6.25.2008

Waiting For The Weekend

"Bring your Whimsy on the road, but leave your Skepticism at home. You're in."

This weekend, we hunt for love and devils in Weird New Jersey. (Do we ever stop?) The focus will be South Jersey, as we already have covered the North in 2006. I planned to document that excursion, but all I have in my bitchlog are a couple snappy one-liners and a list of the sites visited. Wish me better luck this time.

6.23.2008

Hail

"Don't be afraid to be magnificent."

Bruce Montgomery (June 20, 1927 - June 21, 2008)

6.22.2008

6.10.2008

Konichiwa

Two enthusiastic thumbs up for Robyn's new album.

6.09.2008

Breaking News

About this time last year, one of my friends wrote: "...And don't tell me you've never seen it because it is a terrific movie and you'd be crazy to have lived 26 years with it and by the way it's on tv every other week."

Well.

I.

saw.

The Shawshank Redemption.

I understand what the rest of you were talking about 14 years ago.

6.02.2008

Some Books

I planned to write up some thoughts on all the books I read this year in an effort to remember them better, but I haven't felt up to it lately. That made me just stop writing altogether, which is not the intended effect. The letter killeth, bitches, so here are a few notes on the recent books:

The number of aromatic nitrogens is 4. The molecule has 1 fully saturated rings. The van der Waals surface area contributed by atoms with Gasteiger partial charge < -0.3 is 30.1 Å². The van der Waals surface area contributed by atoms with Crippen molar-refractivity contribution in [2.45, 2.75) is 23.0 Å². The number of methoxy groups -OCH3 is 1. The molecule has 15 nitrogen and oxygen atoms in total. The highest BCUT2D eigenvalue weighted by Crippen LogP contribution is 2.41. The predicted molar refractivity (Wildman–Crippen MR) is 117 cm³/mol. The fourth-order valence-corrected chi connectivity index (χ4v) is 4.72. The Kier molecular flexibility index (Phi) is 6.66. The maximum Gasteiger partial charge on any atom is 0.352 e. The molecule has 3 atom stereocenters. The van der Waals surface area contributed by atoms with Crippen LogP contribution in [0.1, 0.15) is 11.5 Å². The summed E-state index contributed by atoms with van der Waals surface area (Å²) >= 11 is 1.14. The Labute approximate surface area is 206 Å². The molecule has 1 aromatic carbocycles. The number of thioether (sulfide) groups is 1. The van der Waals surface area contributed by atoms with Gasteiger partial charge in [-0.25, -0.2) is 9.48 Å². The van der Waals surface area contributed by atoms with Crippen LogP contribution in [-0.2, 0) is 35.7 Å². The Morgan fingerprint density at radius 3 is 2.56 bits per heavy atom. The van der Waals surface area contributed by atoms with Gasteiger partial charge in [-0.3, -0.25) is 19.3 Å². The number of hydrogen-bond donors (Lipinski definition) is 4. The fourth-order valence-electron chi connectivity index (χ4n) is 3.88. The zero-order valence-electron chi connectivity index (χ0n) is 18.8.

1. The Hours

Have all the good stories been written? I don't know why this book in particular made me wonder.

"It was the house, really, she thinks."

2. House of Sand and Fog

I enjoyed that a full, beautiful book is based on a very simple premise: kick one character out of a house and give it to someone else.

3. Suite Fran├žaise

I didn't have high expectations going into this, but it defied me. It has been lingering with me, partially because I recently went to Paris, partially because we are at war.

Paris is beautiful today, but reading the book reminded me of the price that was paid for that beauty (surrender, collaboration).

We are at war today. But it is not immediate for the vast majority of us; it is a war in a place that a majority of young Americans can't find on a map. This is so different than the way war is depicted in the book, affecting lives across society. And it is interesting to see a story that highlights how the human qualities of goodness, generosity, selfishness, greed, cruelty persist even as the world is crashing down. Not everything is sacrifice and sunshine in the novel. I appreciated that.

This is the only book I've ever read where the appendix broke my heart.